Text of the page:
Anyway. that is my point-of-view from having been active in the birding community and having been on the other side as well. And as Steve Hampton writes the agencies always have extremely limited operations and maintenance budgets. As designers, that was always a major consideration, in that the design had to have low operation and maintenance costs.
From: Tweeters <tweeters-bounces at mailman11.u.washington.edu> On Behalf Of Steve Hampton
Sent: Saturday, May 15, 2021 21:36
To: Tweeters <tweeters at uw.edu>
Subject: Re: [Tweeters] King County rarities (not)
Dennis et al,
I've seen this same battle fought -- and lost -- in the San Francisco Bay area, where agencies would rather let spartina take over than manage for shorebirds, which generally requires active mgmt of water levels, as much an art as a science, especially if you're juggling tides, water quality issues, mosquitos, etc. The SF Bay Bird Observatory (SFBBO) collected lots of data and fought hard for shorebirds but ultimately got minimal results.
Years ago I wrote a paper on successful shorebird habitat creation at a managed wetland in Davis, CA. That paper is here and provides some evidence that it is possible: http://www.cvbirds.org/wp-content/themes/cvbirds/files/V.3no.4/V.3no.4pp54-59.pdf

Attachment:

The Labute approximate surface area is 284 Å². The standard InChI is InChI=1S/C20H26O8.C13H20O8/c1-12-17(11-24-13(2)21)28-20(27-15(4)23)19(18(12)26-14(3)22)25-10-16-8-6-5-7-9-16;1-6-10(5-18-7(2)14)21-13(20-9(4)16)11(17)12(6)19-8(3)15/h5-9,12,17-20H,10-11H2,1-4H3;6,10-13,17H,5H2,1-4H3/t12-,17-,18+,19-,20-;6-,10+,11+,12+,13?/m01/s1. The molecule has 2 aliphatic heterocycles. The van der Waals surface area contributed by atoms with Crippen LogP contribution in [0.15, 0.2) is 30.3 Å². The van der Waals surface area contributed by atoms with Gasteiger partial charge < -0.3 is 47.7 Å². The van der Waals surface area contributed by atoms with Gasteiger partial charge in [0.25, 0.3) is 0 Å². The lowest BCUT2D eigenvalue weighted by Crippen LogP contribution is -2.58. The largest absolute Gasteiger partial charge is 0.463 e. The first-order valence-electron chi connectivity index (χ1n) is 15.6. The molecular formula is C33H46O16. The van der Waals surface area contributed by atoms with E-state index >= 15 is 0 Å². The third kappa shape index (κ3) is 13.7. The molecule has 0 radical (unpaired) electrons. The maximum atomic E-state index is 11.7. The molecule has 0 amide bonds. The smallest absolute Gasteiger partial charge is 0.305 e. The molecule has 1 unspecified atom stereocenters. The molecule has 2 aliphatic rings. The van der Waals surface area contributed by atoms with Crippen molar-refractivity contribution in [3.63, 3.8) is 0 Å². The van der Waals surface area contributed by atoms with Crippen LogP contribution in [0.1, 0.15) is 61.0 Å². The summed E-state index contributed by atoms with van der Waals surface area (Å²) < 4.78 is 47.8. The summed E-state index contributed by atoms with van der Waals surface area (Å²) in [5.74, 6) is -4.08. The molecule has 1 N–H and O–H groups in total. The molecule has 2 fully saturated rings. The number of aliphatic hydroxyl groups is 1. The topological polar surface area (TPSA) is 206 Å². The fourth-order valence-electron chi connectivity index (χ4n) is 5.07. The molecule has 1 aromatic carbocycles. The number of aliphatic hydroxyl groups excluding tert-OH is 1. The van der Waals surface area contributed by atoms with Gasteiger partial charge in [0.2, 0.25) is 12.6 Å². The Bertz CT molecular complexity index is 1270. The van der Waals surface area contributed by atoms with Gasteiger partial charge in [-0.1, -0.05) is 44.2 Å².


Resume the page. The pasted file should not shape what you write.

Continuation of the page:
I'm sure SFBBO has more material.
On Sat, May 15, 2021 at 7:02 PM Scott Downes <downess at charter.net <mailto:downess at charter.net> > wrote:
Michael, Dennis, Alan and other interested Tweeters. Completely agree on this and some of the other habitat restoration. Often it gets way too “cookbook”, I.e. let’s plant them all the same instead of looking at habitat value and what habitat types are limited in the area.
I believe the woody plant question comes from some of the cookbook wetland mitigation ratios developed. I think it would be an excellent engagement on this subject, probably starting with Dept of Ecology and Army Corp since they often are at the spear point of how wetland mitigation is directed.
Downess at charter.net <mailto:Downess at charter.net>
> On May 15, 2021, at 6:40 PM, birdmarymoor at gmail.com <mailto:birdmarymoor at gmail.com> wrote:
> Dennis - I've seen King County state the goal of reducing Reed Canary-Grass. This particular area in Redmond was a big, flat, Reed Canary-Grass meadow. They constructed the ponds and planted the willows which, they probably would say, are there to shade out the grass. (There may also be some Rules imposed by the state, or Federally, prohibiting leaving exposed mud, for fear that it will lead to turbidity in stream water, but that shouldn't be applicable in areas that are as level as this meadow).
> I think planting willows to get rid of Reed Canary-Grass is misguided. They did this on 204th St. down in the Kent area, converting a weedy farm field that seasonally flooded (providing excellent shorebird habitat) into a dense willow grove of many acres. The willows are drying this area and, if left alone, it will eventually become a Doug Fir forest in all likelihood. It will never again be a wetland.